# Boneh DDH Paper - Sampling Integers in Random Reduction

I've been reading Dan Boneh's DDH paper, in particular section 3.1 which covers DDH randomized reduction.

The first two sentences of theorem 3.1 state: Let $$\Bbb G = \{G_p\}$$ be a family of finite cyclic groups of prime order. Let $$s(p)$$ be an efficiently computable function such that $$|G_p| \leq s(p)$$ for all $$p$$.

If I understand this correctly, for a given group in practice we can set $$s(p) = p$$ if we know the order of the group.

In section 3.1, he describes a statistical experiment in which you can construct a DDH triplet or a random triplet from an existing DDH or random triplet respectively by sampling integers $$u_1, u_2, v$$ from the range $$[1, s(p)^2]$$ and following the formula given.

I am struggling to understand the purpose of sampling in the range $$[1, s(p)^2]$$. Why not just sample from $$[1, s(p)]$$?

Here's a simpler game. There is an unknown modulus $$m$$, for which you know an upper bound $$M \ge m$$. You must devise a strategy for sampling an integer $$x$$ such that $$y = x \bmod m$$ is close to uniform in $$\mathbb{Z}_m$$.

Does it work to choose $$x$$ uniformly in $$\mathbb{Z}_M$$? No, consider the case of $$M= 1.5m+1$$.

$$\begin{array}{c|cccccccc} x & 0 & 1 & 2 & \cdots & m-1 & m & m+1 & \cdots & M-1 \\ \hline y = x \bmod m & 0 & 1 & 2 & \cdots & m-1 & 0 & 1 & \cdots & m/2 \end{array}$$ In this diagram, each column is chosen with equal probability. The output value $$y$$ is highly non-uniform in $$\mathbb{Z}_m$$. In fact, you can easily distinguish $$y$$ from uniform by the simple distinguisher "is $$y < m/2$$?" The distinguisher says yes with probability 2/3 with this example, but only probability 1/2 for the uniform distribution (on $$\mathbb{Z}_m$$).

How does this work in the general case? Each $$y$$ has either $$\lceil M/m \rceil$$ or $$\lfloor M/m \rfloor$$ values of $$x$$ that map to it. (In this example, each $$y$$ had either 1 or 2 values of $$x$$ that map to it.) More precisely, exactly $$r = (M \bmod m)$$ of the $$y$$'s will have the higher number of associated $$x$$ values. So the distinguisher "is $$y \le r$$?" will be the optimal distinguisher and you can easily compute its advantage as: $$(M \bmod m) \left( \frac{\lceil M/m \rceil}{M} - \frac{1}{m} \right)$$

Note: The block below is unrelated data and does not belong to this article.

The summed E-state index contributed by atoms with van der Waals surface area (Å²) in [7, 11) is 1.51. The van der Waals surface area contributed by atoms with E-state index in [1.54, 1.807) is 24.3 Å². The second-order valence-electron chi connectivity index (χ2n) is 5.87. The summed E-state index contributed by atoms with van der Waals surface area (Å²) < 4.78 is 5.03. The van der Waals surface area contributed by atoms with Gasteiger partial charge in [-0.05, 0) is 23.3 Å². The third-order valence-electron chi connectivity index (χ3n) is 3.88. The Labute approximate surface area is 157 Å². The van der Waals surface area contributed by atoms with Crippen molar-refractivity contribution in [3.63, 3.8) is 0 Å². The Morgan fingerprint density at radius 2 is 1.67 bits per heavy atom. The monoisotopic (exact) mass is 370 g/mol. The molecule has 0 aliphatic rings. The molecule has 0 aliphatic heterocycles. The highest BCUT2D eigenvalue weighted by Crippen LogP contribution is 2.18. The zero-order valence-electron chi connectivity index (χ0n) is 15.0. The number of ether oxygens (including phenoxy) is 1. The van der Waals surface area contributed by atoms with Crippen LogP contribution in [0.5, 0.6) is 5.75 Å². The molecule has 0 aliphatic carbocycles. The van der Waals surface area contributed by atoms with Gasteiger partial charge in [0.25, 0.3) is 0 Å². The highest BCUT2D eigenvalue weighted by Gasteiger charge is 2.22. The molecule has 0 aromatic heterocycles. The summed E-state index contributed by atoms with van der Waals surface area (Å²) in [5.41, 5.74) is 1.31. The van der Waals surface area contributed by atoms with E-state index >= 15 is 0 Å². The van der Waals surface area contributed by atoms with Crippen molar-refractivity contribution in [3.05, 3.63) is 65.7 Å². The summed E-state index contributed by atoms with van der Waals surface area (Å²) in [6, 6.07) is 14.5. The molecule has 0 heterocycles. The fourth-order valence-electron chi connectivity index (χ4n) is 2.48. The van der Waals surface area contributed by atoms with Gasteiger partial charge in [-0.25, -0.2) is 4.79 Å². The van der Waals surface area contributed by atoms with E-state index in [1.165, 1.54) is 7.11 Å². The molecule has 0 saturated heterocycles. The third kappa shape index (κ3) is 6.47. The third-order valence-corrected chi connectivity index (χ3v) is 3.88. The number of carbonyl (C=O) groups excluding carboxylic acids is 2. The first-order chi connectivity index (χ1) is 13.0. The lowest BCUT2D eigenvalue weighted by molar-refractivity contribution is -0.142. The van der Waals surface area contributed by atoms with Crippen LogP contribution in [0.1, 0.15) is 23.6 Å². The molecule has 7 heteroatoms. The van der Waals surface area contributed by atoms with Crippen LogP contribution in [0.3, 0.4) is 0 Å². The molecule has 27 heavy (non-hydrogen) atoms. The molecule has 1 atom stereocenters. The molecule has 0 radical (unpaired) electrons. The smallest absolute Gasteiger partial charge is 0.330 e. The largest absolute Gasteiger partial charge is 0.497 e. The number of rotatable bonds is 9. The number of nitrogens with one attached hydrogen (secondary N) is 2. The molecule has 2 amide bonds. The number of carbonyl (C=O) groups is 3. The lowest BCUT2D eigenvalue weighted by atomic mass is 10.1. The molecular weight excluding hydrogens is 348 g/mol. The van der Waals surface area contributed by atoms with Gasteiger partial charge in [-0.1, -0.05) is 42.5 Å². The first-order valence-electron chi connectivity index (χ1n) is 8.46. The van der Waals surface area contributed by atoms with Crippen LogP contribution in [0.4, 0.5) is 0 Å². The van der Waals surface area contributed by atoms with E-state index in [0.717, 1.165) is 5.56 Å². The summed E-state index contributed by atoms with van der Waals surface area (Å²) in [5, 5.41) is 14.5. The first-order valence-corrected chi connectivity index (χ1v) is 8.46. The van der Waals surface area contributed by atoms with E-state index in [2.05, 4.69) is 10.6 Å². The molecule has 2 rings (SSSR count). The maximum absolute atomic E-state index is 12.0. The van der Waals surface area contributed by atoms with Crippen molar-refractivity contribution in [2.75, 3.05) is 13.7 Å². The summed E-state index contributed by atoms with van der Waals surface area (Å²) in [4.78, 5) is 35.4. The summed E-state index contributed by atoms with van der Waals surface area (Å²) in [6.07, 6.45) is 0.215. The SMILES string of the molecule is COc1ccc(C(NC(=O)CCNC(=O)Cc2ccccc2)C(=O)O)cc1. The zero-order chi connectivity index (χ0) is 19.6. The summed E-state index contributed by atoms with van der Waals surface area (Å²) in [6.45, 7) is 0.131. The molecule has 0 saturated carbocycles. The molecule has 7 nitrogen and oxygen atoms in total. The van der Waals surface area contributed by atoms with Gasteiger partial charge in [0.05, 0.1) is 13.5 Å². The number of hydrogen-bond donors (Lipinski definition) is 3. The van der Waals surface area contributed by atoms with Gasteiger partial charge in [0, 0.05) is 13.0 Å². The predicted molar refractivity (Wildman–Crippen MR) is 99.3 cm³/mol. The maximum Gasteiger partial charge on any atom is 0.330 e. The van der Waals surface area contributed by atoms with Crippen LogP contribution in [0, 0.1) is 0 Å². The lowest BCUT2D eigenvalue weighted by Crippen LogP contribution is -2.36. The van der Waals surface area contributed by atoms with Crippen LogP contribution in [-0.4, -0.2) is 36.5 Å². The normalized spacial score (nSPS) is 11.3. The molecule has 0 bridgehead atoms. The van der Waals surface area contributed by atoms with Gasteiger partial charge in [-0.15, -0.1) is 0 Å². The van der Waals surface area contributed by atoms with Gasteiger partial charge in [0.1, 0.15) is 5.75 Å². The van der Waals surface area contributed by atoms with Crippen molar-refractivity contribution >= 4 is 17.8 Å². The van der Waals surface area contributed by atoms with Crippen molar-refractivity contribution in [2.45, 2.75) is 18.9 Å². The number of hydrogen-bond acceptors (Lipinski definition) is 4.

We can upper-bound this advantage as follows: $$\le (M \bmod m) \left( \frac{\lceil M/m \rceil}{M} - \frac{ \lfloor M/m \rfloor }{M}\right) \le \frac{M \bmod m}{M} < \frac{m}{M}$$

Now, what if we used a bound $$M$$ such that $$M > m^2$$ (not just $$M>m$$) and we are sure that $$m$$ is exponentially large in the security parameter? Then the statistical distance from uniform would be bounded by $$m/M < 1/m$$, which is negligible.

In other words, sampling from $$\mathbb{Z}_M$$, where $$M > m^2$$, results in a value whose residue mod $$m$$ is close to uniform.

Connection to the DDH reduction algorithm: The reduction algorithm takes as input a triple of elements whose discrete logs are $$(a,b,c)$$. It outputs a triple whose discrete logs are $$(av+u_1, b+u_2, cv+bu_1+avu_2+u_1u_2)$$. We want to say the following:

• if $$c \ne ab$$ (i.e., the input is not a DH triple), then the output is statistically close to uniform over all triples --- i.e, the output discrete logs are close to uniform in $$(\mathbb{Z}_p)^3$$.
• if $$c=ab$$, then the output is statistically close to uniform over the set of DH triples --- i.e., the discrete logs of the first two outputs are uniform in $$(\mathbb{Z}_p)^2$$ and the discrete log of the third output is the product of the first two.

Arithmetic on these discrete logs happens naturally mod $$p$$, by the actions of the group. If you don't know $$p$$ then you must choose $$v, u_1, u_2$$ over the integers (e.g., in $$\mathbb{Z}_M$$ for some bound $$M$$) and argue that you still get a result that is close to uniform mod $$p$$.

You will soon find yourself in a situation like above, where if your choice of $$M$$ is bad then the result has high statistical distance from uniform. That's why you will need to choose a bound $$M$$ that is larger than $$p^2$$. Since $$p$$ is exponentially large in the security parameter, this gets you negligibly close to uniform in the result.

Note: it would also work to say $$M > p 2^\kappa$$ where $$\kappa$$ is the security parameter. Then you would conveniently bound the statistical distance by $$1/2^\kappa$$. I agree that $$M>p^2$$ is a little sneaky because one factor of $$p$$ is plays the role of a bound on $$p$$, and the other factor of $$p$$ plays the role of a bound on $$2^\kappa$$.